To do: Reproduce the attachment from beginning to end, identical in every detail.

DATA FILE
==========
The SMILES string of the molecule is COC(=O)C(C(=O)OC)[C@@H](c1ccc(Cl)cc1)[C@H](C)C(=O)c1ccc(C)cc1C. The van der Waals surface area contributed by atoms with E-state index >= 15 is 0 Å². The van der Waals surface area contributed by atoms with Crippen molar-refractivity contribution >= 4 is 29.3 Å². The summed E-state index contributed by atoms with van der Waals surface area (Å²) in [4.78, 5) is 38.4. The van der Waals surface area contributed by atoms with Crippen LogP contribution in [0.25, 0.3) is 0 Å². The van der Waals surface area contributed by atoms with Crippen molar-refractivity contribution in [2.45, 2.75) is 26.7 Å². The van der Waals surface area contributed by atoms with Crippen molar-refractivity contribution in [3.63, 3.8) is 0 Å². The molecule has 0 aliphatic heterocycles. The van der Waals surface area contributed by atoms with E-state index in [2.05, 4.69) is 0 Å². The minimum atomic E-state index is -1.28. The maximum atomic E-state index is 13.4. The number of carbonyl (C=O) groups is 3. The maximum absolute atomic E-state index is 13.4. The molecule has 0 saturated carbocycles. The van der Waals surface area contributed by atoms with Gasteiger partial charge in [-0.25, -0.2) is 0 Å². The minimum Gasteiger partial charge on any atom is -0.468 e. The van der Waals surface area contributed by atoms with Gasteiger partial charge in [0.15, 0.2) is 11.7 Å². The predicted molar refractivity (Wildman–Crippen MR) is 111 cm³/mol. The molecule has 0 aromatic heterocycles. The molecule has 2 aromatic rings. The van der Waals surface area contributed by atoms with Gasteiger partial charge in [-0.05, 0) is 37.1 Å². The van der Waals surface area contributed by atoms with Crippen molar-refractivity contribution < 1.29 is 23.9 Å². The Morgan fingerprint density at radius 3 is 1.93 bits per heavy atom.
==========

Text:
The SMILES string of the molecule is COC(=O)C(C(=O)OC)[C@@H](c1ccc(Cl)cc1)[C@H](C)C(=O)c1ccc(C)cc1C. The van der Waals surface area contributed by atoms with E-state index >= 15 is 0 Å². The van der Waals surface area contributed by atoms with Crippen molar-refractivity contribution >= 4 is 29.3 Å². The summed E-state index contributed by atoms with van der Waals surface area (Å²) in [4.78, 5) is 38.4. The van der Waals surface area contributed by atoms with Crippen LogP contribution in [0.25, 0.3) is 0 Å². The van der Waals surface area contributed by atoms with Crippen molar-refractivity contribution in [2.45, 2.75) is 26.7 Å². The van der Waals surface area contributed by atoms with Crippen molar-refractivity contribution in [3.63, 3.8) is 0 Å². The molecule has 0 aliphatic heterocycles. The van der Waals surface area contributed by atoms with E-state index in [2.05, 4.69) is 0 Å². The minimum atomic E-state index is -1.28. The maximum atomic E-state index is 13.4. The number of carbonyl (C=O) groups is 3. The maximum absolute atomic E-state index is 13.4. The molecule has 0 saturated carbocycles. The van der Waals surface area contributed by atoms with Gasteiger partial charge in [-0.25, -0.2) is 0 Å². The minimum Gasteiger partial charge on any atom is -0.468 e. The van der Waals surface area contributed by atoms with Gasteiger partial charge in [0.15, 0.2) is 11.7 Å². The predicted molar refractivity (Wildman–Crippen MR) is 111 cm³/mol. The molecule has 0 aromatic heterocycles. The molecule has 2 aromatic rings. The van der Waals surface area contributed by atoms with Gasteiger partial charge in [-0.05, 0) is 37.1 Å². The van der Waals surface area contributed by atoms with Crippen molar-refractivity contribution < 1.29 is 23.9 Å². The Morgan fingerprint density at radius 3 is 1.93 bits per heavy atom.